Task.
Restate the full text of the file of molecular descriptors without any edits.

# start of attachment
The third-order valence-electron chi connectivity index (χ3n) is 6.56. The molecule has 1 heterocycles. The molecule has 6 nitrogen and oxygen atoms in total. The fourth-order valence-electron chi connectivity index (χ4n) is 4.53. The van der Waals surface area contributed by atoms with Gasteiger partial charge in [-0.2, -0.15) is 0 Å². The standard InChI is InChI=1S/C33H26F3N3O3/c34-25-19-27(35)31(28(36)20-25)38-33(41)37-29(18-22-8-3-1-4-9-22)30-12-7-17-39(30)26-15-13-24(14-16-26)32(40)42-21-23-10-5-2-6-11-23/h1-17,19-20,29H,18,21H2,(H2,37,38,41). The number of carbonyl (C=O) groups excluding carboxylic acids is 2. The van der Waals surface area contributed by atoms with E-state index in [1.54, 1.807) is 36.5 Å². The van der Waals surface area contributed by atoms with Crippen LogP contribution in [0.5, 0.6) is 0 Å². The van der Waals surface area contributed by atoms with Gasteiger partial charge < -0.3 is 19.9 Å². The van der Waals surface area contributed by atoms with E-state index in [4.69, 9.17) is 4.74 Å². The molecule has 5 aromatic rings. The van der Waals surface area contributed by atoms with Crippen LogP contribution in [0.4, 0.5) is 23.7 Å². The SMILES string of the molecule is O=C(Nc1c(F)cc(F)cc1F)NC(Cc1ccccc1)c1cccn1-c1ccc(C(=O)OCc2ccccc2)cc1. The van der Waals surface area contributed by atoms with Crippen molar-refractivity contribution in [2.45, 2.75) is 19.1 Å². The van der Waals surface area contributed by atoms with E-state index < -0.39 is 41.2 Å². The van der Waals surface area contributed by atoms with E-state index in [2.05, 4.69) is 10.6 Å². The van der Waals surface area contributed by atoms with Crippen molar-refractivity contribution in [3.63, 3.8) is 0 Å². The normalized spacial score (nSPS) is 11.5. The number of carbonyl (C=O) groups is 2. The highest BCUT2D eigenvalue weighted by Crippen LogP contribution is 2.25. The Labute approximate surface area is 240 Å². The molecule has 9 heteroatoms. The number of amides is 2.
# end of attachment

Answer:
The third-order valence-electron chi connectivity index (χ3n) is 6.56. The molecule has 1 heterocycles. The molecule has 6 nitrogen and oxygen atoms in total. The fourth-order valence-electron chi connectivity index (χ4n) is 4.53. The van der Waals surface area contributed by atoms with Gasteiger partial charge in [-0.2, -0.15) is 0 Å². The standard InChI is InChI=1S/C33H26F3N3O3/c34-25-19-27(35)31(28(36)20-25)38-33(41)37-29(18-22-8-3-1-4-9-22)30-12-7-17-39(30)26-15-13-24(14-16-26)32(40)42-21-23-10-5-2-6-11-23/h1-17,19-20,29H,18,21H2,(H2,37,38,41). The number of carbonyl (C=O) groups excluding carboxylic acids is 2. The van der Waals surface area contributed by atoms with E-state index in [1.54, 1.807) is 36.5 Å². The van der Waals surface area contributed by atoms with Crippen LogP contribution in [0.5, 0.6) is 0 Å². The van der Waals surface area contributed by atoms with Gasteiger partial charge < -0.3 is 19.9 Å². The van der Waals surface area contributed by atoms with E-state index in [4.69, 9.17) is 4.74 Å². The molecule has 5 aromatic rings. The van der Waals surface area contributed by atoms with Crippen LogP contribution in [0.4, 0.5) is 23.7 Å². The SMILES string of the molecule is O=C(Nc1c(F)cc(F)cc1F)NC(Cc1ccccc1)c1cccn1-c1ccc(C(=O)OCc2ccccc2)cc1. The van der Waals surface area contributed by atoms with Crippen molar-refractivity contribution in [2.45, 2.75) is 19.1 Å². The van der Waals surface area contributed by atoms with E-state index < -0.39 is 41.2 Å². The van der Waals surface area contributed by atoms with E-state index in [2.05, 4.69) is 10.6 Å². The van der Waals surface area contributed by atoms with Crippen molar-refractivity contribution in [3.63, 3.8) is 0 Å². The normalized spacial score (nSPS) is 11.5. The number of carbonyl (C=O) groups is 2. The highest BCUT2D eigenvalue weighted by Crippen LogP contribution is 2.25. The Labute approximate surface area is 240 Å². The molecule has 9 heteroatoms. The number of amides is 2.